The Spender vs. The Saver: How to Coexist When You’re Complete Opposites
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Ever since 6th grade, I knew I wanted to marry my now-husband, Joseph. It started out as a silly school-girl crush, but turned into hundreds of diary entries by the time I entered high school. Imagine my over-the-moon excitement when he finally looked my way!
However, there was a time when I seriously second-guessed our relationship. We were both working at Summer camp, and talked at length about the possibility of marriage. The subject of finances was brought up, and quickly spiraled into a reveal session that totally through me for a loop.
There was $41 in his checking account, and absolutely no savings. Nada. Zero. Zilch. Get my drift?
I realized then just how much of a spender he was. I didn’t love him any less, but I knew if we were to move forward in our relationship, we had to nail down a system that would pay our bills, build savings, and work for both of us.
I have to tell you—as total opposites, it sure wasn’t easy finding common ground. In fact, we still have quite a few setbacks! But over the past nine years of marriage, we’ve also learned how to communicate more effectively and make financials decisions that help us both thrive.
So no matter where you fall on the Saver vs. Spender spectrum, I want to share five critical “rules” that have kept money disagreements from ruining my own marriage.
1. Accept Who They Are
I’m convinced more than ever that you can’t turn a Spender into a Saver and vice versa. You can install good habits, but when it comes down to it, this is simply something that is just ingrained in our DNA! So instead of fighting the way your spouse is, focus on their good qualities—the ones you fell in love with in the first place.
For instance, one trait that attracted me to Joseph was his generosity. He was the person who always offered to pay for dinner with friends. He also loved helping others with house projects and car rides, no matter if he got paid for labor or gas.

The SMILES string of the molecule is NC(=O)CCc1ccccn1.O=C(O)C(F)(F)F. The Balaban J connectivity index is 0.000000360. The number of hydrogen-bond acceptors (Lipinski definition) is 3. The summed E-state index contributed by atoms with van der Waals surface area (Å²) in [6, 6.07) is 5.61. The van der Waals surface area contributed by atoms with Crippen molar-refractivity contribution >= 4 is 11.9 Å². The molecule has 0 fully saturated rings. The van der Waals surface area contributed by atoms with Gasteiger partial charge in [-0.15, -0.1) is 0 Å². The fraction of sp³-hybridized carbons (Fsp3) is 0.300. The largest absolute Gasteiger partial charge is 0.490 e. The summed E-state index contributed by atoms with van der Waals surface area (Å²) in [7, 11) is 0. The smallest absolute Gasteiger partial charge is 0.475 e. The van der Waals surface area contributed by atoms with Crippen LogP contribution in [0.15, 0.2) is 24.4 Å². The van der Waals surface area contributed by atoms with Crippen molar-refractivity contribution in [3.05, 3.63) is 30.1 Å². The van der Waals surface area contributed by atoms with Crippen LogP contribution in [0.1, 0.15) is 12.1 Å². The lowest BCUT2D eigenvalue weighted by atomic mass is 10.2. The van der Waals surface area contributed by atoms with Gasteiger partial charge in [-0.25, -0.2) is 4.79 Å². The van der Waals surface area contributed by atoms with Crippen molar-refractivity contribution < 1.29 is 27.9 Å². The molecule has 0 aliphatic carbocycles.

While I feared people would take advantage of him, I’m still thankful I have such a thoughtful and caring husband. I love him for it, and try to work with this aspect of his personality, instead of constantly create arguments surrounding it.
2. Work Together Towards a Common Goal
Have you ever talked with your spouse about what goals you have for your money? I mean, really talked?
I recently read The Recovering Spender by Lauren Greutman, and I loved her suggestion to create a Financial Bucket List. This helps realign your values as a couple, and outline what goals you want to both accomplish.
Lauren suggests you each create a Financial Bucket List separately, then go over your answers together. This provides you with a variety of talking points and will open the lines of communication about where you want to spend your money.
3. Stay in Constant Communication
Speaking of communication, this step is crucial to maintain any sort of healthy financial relationship. Remember, you are a team, so you have to let each other know what’s going on!
- As a Spender, it’s your responsibility to keep your spouse up to date with receipts and anything you need to buy that day or week.
- As a Saver, it’s your responsibility keep your spouse up to date on which expenses need to be worked on, and a general financial overview so they’re not kept in the dark.
One thing that really helps with this are Budget Meetings. It doesn’t have to be a formal get-together or anything—10 minutes a week should suffice. These “meetings” are a great way to keep each other accountable and talk about what’s working and what’s not.
4. Allow Freedom Within Limits
I’m a firm believer money should be shared in marriage, but it’s also healthy to have a slush fund for each person in the relationship. Both Joseph and I have “fun money”, and designate a specific amount every paycheck to fund this category.